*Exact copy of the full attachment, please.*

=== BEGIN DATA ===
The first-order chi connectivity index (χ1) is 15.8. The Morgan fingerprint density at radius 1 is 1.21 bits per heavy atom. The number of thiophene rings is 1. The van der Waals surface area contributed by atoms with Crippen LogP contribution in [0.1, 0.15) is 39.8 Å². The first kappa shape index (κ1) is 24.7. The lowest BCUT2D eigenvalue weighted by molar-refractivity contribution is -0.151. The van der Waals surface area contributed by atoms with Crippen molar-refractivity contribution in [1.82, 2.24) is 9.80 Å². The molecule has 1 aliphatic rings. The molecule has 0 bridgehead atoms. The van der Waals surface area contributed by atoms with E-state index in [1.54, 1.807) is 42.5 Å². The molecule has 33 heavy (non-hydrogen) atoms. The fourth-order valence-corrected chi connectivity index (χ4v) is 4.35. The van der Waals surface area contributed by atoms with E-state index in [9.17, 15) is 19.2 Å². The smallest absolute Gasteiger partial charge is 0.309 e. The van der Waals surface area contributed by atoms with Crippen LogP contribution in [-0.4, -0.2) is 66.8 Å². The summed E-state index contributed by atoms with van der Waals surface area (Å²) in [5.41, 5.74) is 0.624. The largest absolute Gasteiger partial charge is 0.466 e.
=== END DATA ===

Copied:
The first-order chi connectivity index (χ1) is 15.8. The Morgan fingerprint density at radius 1 is 1.21 bits per heavy atom. The number of thiophene rings is 1. The van der Waals surface area contributed by atoms with Crippen LogP contribution in [0.1, 0.15) is 39.8 Å². The first kappa shape index (κ1) is 24.7. The lowest BCUT2D eigenvalue weighted by molar-refractivity contribution is -0.151. The van der Waals surface area contributed by atoms with Crippen molar-refractivity contribution in [1.82, 2.24) is 9.80 Å². The molecule has 1 aliphatic rings. The molecule has 0 bridgehead atoms. The van der Waals surface area contributed by atoms with E-state index in [1.54, 1.807) is 42.5 Å². The molecule has 33 heavy (non-hydrogen) atoms. The fourth-order valence-corrected chi connectivity index (χ4v) is 4.35. The van der Waals surface area contributed by atoms with E-state index in [9.17, 15) is 19.2 Å². The smallest absolute Gasteiger partial charge is 0.309 e. The van der Waals surface area contributed by atoms with Crippen LogP contribution in [-0.4, -0.2) is 66.8 Å². The summed E-state index contributed by atoms with van der Waals surface area (Å²) in [5.41, 5.74) is 0.624. The largest absolute Gasteiger partial charge is 0.466 e.